A problem that affects the game more broadly though, is its lack of narrative. No, I don’t hink Driveclub would be improved by a gripping revenge plot line, however what it could benefit from however is some context. There’s seemingly no purpose for racing, no crew manager to guide you through the experience, no particular racing series to win. You race purely for the experience of racing itself. While for some that may be enough, I feel its a shame that the game lacks this contextulasation, leaving players with less incentive to push forward through the entirely generic singleplayer series of events. Games like Grid, Dirt, or and even to some degree Gran Turismo each give you the impression that you’re progressing your career as a race driver, which really added to their games sense of immersion, enabling the player to feel much more engaged in the experience as a result. In comparison Driveclub feels rather bare-bones, a skeleton of a racing game that fails to provide the complete, racing experience.


Difficulty and Structure

A frequent complaint regards the games difficulty. While some argue the game is too difficult, others argue the opposed, suggesting the former need to ‘get good’. Unfortunately this debate is not quite as clear cut as some would represent. Driveclub is a challenging game, however that in itself is not its problem. Driveclubs problem is not that its challenging, but that its overly punishing, and often counter-intuitive. At the heart of this issue is the games AI and the manner in which they’re banded to the racer. The term ‘banded’ refers to a state of AI in racing games where they adapt to the players race proficiency; drive quickly and they adapt to keep up with you, slowly and they slow down to give you a chance to take positions.

The AI never gives you room to breath. Take first place and you can expect to have not only second but the other ten racers right on your tail. The problem with this is while taking first is often easy, singular, small mistakes lead to the loss of not one, but often eleven positions. Bump into a wall and the AI all scoot past you. It’s as if your racing a hive mind, all stuck on a singular line, whose only goal as a collective is to beat the one race car that’s not a part of their group. Even if you were to take the first few turns in line with world-record time, the AI keep up and don’t allow you to gain any time that would allow you a small safety net. The result is often frustrating, as you find yourself losing first place due to a small mistakes on the sector. Some might argue that this makes for a more engaging racing experience, however for a game that presents itself as offering an arcade middleground between racing simulator, and games like Need for Speed, Driveclub’s difficulty seems counter-intuitive. If the purpose of not having realistic physics and handling is to make the game be easier to pick up, play and enjoy, then it makes little sense to make the games AI relentless, and brutally punishing. Its subsequently easy to understand why many have considered the difficulty frustrating.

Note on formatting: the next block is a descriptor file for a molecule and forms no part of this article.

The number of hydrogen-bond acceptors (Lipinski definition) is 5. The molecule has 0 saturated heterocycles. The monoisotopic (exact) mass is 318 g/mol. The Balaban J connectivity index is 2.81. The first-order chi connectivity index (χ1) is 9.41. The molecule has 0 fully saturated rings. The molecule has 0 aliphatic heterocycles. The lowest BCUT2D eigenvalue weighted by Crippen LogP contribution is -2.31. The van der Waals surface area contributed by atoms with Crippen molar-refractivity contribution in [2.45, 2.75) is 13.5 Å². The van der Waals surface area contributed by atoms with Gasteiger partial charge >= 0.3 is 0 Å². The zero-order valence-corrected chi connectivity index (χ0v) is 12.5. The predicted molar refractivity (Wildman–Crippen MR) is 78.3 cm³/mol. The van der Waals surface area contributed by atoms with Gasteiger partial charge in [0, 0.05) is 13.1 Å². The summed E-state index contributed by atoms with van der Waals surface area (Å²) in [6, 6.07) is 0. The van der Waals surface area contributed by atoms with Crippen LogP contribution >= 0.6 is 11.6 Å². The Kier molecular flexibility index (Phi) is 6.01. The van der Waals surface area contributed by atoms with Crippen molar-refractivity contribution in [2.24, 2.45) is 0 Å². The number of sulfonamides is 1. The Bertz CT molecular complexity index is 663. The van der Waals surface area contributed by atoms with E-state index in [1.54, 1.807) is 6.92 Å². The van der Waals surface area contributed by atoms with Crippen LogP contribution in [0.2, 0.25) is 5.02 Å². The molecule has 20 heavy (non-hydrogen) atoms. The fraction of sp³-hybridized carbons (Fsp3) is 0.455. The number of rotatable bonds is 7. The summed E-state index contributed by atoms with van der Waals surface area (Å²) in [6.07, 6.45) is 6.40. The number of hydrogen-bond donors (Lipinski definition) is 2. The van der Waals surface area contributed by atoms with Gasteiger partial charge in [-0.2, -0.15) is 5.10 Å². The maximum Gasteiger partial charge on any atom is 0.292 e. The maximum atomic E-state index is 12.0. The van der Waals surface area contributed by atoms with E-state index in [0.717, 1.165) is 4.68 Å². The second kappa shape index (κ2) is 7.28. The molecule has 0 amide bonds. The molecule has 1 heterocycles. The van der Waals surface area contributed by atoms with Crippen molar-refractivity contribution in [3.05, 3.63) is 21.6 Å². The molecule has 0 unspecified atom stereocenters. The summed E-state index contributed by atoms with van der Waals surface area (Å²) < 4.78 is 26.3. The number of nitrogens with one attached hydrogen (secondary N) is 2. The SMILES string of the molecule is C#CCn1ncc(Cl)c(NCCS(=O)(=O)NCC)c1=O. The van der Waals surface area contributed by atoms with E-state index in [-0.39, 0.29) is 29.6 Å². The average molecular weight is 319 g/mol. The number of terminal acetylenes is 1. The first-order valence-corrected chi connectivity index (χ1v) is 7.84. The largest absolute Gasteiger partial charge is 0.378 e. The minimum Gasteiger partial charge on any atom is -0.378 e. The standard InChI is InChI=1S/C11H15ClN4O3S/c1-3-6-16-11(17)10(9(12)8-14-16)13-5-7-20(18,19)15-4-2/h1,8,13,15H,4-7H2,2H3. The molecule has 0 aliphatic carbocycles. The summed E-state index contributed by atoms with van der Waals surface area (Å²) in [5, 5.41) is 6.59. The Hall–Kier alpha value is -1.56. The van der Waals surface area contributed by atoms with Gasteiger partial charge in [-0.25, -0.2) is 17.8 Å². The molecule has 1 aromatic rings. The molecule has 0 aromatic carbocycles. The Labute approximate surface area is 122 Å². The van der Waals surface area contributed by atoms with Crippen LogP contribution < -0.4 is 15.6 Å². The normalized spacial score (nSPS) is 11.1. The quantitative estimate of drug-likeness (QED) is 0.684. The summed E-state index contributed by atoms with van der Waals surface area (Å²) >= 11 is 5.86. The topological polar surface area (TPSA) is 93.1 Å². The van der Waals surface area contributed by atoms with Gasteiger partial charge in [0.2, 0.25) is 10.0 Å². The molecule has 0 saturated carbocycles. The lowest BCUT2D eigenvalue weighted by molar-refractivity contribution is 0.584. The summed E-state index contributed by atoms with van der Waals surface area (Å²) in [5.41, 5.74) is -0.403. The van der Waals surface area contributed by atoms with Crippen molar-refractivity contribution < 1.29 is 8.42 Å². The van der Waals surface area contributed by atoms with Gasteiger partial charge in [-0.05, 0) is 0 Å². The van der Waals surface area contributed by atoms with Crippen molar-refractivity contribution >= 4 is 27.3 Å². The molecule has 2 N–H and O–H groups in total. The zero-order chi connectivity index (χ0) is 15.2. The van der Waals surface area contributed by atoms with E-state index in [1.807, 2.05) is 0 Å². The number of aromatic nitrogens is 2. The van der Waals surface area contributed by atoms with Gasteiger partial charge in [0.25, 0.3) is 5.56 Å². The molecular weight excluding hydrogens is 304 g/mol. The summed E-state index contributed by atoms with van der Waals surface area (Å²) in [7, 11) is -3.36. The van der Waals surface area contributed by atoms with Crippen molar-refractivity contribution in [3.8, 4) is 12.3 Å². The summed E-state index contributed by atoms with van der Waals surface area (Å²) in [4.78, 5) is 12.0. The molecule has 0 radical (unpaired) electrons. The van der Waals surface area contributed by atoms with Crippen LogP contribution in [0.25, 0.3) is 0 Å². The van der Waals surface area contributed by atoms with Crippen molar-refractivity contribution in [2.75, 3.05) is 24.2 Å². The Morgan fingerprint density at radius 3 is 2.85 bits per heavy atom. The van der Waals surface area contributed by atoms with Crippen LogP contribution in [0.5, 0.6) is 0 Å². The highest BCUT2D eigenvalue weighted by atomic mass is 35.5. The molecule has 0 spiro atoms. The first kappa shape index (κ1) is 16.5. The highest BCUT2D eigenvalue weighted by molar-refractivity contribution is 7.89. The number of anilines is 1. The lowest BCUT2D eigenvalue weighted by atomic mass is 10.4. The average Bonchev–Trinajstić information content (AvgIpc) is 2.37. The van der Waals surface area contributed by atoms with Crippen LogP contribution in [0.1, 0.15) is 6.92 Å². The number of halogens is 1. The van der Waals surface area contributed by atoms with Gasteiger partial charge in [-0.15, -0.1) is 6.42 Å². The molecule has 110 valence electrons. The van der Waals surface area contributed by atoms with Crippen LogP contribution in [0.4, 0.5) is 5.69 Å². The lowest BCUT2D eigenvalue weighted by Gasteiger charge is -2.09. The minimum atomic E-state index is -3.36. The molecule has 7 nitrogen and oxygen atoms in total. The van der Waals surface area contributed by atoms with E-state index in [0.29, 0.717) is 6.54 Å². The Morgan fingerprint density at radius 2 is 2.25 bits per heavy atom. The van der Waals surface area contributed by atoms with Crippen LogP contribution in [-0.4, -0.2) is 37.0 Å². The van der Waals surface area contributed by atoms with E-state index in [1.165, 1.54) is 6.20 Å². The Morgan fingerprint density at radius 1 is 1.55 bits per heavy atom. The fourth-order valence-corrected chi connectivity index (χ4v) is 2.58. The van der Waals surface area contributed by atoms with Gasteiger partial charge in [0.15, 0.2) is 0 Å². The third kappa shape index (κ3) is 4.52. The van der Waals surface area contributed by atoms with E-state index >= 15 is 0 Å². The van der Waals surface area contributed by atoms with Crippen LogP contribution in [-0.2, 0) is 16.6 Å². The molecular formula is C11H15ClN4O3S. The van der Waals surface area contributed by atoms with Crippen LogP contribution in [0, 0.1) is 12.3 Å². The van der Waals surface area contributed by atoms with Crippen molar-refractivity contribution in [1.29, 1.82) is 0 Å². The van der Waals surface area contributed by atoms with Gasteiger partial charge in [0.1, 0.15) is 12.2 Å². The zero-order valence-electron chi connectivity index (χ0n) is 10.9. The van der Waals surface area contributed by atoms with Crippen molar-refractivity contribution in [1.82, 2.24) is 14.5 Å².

Additionally, despite being advertised as a racing game over half of Driveclub’s events involve either drifting, or time trials. While this arguably adds a large amount of content to the game, its more logical to consider it as a method employed in order to pad the games level of content. Indeed, without time trials and drift events Driveclub’s singleplayer component would be over within a small number of hours. This isn’t the problem however, the problem is that these means of padding the game are far greater challenge than the core, racing experience. It becomes more understandable why people find the games difficulty unenjoyable when the games hardest components are the least enjoyable or engaging aspects of the game. Repeating an individual time trial over and over again to hit a gold medal which is about as much fun as it sounds, and while other games allow players that enjoy this activity to partake in it within their own leisure, Driveclub’s forced integration of these modes into its singleplayer events may result in disappointment for anyone hoping for a focused, racing experience.

Balance, Circuit and HUD design